Fédération Cynologique Internationale

The Kennel Club

Cesky Terrier

(Český Teriér)

Cesky Terrier


ORIGIN

:
FCI
Czech Republic.

PUBLISHED

:
FCI
11.03.1997.
KC
October 2009

UTILISATION

:
FCI
Formerly a Terrier breed for hunting foxes and badgers, today more a house-and companion dog.

CLASSIFICATION

:
FCI
Group 3Terriers
Section 2Small-sized Terriers
Without working trial

KC
Terrier

TRANSLATION

:
FCI
Mrs Dipl. Ing. K. Bechov and Mrs R. Binder-Gresly.

BRIEF HISTORICAL SUMMARY

:
FCI
The Czech Terrier is the result of an appropriate crossbreeding between a Sealyham Terrier dog and a Scotch Terrier bitch, with the aim to develop a light, short legged, well pigmented hunting Terrier, with practical drop ears, easy to groom and easy to train. In 1949 Mr. Frantisek Hor k from Kl novice near Prague started to improve the breed by fixing their characteristics. In 1959 these dogs were shown for the first time, and the breed was finally recognized by the FCI in 1963.

GENERAL APPEARANCE

:
FCI
Short legged, long haired, well made and well muscled Terrier with smallish drop ears, of a rectangular format.
KC
Short-legged, rectangular, drop-eared and long-coated. Well made and well muscled.

IMPORTANT PROPORTIONS

:
KC
Very agile working terrier, hardy and tough, plenty of stamina.

BEHAVIOUR / TEMPERAMENT

:
FCI
Balanced, non-aggressive, pleasant and cheerful companion, easy to train; somewhat reserved towards strangers; of calm and kind disposition.
KC
Friendly and companionable. Somewhat reserved towards strangers, but neither aggressive nor of a nervous disposition.

HEAD

:
FCI
Shaped like a long, blunt, not too broad wedge, the plane of the forehead forming a distinctive breaking with the bridge of the nose.
KC
Relatively long. Skull slightly arched; slight but distinct stop. Head forms a blunt, long but not too broad triangle when viewed from above. Nostrils large. Nose black in grey-blue dogs; liver in light brown dogs.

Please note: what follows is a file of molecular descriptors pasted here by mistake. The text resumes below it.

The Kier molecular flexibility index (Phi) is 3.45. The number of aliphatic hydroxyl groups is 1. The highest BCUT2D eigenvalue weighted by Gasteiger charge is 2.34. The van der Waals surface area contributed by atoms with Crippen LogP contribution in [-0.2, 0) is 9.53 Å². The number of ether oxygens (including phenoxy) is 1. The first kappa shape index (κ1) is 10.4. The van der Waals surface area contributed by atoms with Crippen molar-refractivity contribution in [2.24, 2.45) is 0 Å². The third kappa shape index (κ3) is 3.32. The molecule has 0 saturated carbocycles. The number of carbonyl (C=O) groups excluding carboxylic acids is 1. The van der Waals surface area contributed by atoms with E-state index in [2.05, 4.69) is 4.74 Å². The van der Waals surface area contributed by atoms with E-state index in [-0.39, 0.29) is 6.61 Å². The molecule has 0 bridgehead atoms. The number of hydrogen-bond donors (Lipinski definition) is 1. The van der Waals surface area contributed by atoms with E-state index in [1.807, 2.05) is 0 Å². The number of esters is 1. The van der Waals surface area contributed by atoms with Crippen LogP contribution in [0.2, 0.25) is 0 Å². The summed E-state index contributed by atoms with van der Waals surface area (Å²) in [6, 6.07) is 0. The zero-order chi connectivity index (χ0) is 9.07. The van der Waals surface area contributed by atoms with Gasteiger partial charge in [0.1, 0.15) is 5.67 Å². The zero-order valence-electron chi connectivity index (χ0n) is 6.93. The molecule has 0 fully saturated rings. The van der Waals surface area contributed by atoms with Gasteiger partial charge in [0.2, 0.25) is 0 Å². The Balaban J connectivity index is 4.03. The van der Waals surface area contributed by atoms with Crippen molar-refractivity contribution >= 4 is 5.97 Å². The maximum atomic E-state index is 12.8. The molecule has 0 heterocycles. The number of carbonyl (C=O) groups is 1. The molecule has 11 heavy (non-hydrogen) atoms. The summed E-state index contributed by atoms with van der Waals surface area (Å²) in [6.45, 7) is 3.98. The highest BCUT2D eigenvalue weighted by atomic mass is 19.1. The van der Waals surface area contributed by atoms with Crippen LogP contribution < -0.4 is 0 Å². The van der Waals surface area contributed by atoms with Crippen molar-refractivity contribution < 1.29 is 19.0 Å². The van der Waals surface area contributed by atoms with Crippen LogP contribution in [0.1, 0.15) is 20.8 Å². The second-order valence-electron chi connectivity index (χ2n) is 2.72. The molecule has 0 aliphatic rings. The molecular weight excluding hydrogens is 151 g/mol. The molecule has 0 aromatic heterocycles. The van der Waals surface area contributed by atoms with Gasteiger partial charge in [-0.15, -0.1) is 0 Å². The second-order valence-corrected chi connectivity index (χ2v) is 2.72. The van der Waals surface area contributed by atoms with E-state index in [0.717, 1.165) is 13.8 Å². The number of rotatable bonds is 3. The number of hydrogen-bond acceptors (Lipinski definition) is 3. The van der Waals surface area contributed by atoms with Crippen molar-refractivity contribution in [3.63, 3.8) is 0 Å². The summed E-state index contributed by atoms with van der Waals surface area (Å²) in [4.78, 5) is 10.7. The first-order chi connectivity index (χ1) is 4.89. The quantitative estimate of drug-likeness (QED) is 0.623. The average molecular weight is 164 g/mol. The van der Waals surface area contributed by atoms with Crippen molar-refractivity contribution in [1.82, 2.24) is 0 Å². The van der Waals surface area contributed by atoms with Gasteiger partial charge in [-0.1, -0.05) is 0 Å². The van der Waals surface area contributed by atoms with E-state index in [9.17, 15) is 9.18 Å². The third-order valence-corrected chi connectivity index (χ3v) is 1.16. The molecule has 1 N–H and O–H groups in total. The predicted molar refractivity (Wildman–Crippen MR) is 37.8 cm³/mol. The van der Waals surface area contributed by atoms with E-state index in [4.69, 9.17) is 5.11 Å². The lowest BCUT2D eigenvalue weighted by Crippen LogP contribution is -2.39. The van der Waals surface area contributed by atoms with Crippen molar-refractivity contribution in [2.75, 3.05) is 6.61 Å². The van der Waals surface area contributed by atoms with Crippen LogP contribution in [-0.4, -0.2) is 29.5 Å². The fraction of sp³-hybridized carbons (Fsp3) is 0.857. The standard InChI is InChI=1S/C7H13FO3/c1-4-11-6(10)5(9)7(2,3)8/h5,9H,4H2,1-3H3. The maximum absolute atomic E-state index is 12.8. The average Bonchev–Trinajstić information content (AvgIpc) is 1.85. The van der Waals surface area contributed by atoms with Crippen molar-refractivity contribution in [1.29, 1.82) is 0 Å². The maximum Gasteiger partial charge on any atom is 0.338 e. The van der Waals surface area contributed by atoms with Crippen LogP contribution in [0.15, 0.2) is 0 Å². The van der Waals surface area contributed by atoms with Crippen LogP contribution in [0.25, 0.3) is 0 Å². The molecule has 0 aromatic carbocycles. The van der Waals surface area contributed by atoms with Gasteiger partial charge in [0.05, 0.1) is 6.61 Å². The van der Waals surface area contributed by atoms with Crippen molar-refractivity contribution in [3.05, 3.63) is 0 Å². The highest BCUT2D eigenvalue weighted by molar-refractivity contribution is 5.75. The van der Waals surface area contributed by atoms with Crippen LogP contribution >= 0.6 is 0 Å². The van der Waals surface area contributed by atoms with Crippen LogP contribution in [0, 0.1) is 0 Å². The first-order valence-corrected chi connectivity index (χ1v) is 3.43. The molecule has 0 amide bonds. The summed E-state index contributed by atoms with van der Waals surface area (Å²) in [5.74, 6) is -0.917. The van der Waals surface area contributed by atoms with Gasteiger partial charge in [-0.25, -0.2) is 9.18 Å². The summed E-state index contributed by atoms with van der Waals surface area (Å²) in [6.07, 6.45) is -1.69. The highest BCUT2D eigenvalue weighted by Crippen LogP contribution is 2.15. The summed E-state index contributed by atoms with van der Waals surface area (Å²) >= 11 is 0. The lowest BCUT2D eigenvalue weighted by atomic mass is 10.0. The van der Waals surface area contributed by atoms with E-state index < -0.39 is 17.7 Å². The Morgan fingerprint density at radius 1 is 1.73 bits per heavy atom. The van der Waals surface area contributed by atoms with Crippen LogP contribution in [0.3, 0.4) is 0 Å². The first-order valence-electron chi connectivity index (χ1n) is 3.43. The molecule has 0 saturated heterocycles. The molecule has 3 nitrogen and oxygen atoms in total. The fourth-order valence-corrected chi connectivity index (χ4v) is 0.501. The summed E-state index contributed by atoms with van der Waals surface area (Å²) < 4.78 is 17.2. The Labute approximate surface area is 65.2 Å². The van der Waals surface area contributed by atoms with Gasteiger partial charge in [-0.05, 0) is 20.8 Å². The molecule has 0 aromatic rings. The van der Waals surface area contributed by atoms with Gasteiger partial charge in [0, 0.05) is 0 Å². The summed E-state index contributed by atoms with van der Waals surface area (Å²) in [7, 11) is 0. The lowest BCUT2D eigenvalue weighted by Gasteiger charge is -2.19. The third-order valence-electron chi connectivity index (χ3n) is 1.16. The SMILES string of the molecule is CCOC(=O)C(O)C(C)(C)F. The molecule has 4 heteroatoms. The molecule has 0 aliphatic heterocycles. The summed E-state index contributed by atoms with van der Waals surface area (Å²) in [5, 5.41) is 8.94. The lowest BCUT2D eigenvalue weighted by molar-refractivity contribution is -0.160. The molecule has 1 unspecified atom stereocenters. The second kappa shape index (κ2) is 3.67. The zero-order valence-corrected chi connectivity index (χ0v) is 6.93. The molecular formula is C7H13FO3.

CRANIAL REGION

:

Skull

:
FCI
Not too broad between the ears and tapering moderately towards the supraorbital ridges. Occipital protuberance easy to palpate; cheek bones moderately prominent. Frontal furrow only slightly marked.

Stop

:
FCI
Not accentuated but apparent.

FACIAL REGION

:

Nose

:
FCI
Dark and well developed. It should be black on Terriers with a grey-blue coat and liver-coloured on light-coffee brown Terriers.

Muzzle

:
FCI
Nosebridge: Straight.
KC
Perfect, regular and complete scissor bite, i.e. upper teeth closely overlapping lower teeth and set square to the jaws.

Lips

:
FCI
Relatively thick, fitting neatly.

Jaws/Teeth

:
FCI
Strong jaws. Scissors or level bite; complete dentition (the absence of the 2 M3 in the lower jaw not being penalized). Teeth strong, regularly aligned and set square to the jaw.

Cheeks

:
FCI
Cheek bones not too prominent.

Eyes

:
FCI
Of medium size, slightly deep set, with a friendly expression; well covered by the overhanging eyebrows. Brown or dark brown in grey-blue coated dogs, light brown in light-coffee-brown dogs.
Eyelids black in grey-blue dogs, liver-colour in light-coffee-brown dogs.
KC
Medium-sized, friendly expression. In blue-grey dogs – black or brown; in light brown dogs – light to dark brown.

Ears

:
FCI
Of medium size, dropping in such a way as to well cover the orifice. Set on rather high and falling flat along the cheeks.
Shaped like a triangle, with the shorter side of the triangle at the fold of the ear.
KC
Medium size, triangular, high set, pendulous, carried close to cheeks.

NECK

:
FCI
Medium long, quite strong, carried on a slant. The skin at the throat is somewhat loose but without forming a dewlap.
KC
Medium long, elegant but strong. Slightly loose skin at throat.

BODY

:
FCI
Oblong.
KC
Medium length, rising slightly to well-arched loin. Brisket more cylindrical than deep. Ribs well sprung, loin relatively long, broad and muscular. Slight tuck up.

Topline

:
FCI
Not straight because loins and rump are always moderately arched.

Withers

:
FCI
Not very pronounced; neck set on rather high.

Back

:
FCI
Back Strong, of medium length.

Loin

:
FCI
Relatively long, muscular, broad and slightly rounded.

Croup

:
FCI
Strongly developed, muscular; pelvis moderately slanting. Hip bones often slightly higher than the withers.

Chest

:
FCI
More cylindrical than deep; ribs well sprung.

Underline and belly

:
FCI
Belly: Ample and slightly tucked up. Flanks well filled.

TAIL

:
FCI
The ideal length is 18-20 cm; relatively strong and low set. At rest hanging downward or with a slight bend at the tip; when alert the tail is carried sabre shape horizontally or higher.
KC
Long, medium set. At rest hangs with tip slightly raised. Carried slightly upwards when dog is moving.

LIMBS

:

FOREQUARTERS

:
FCI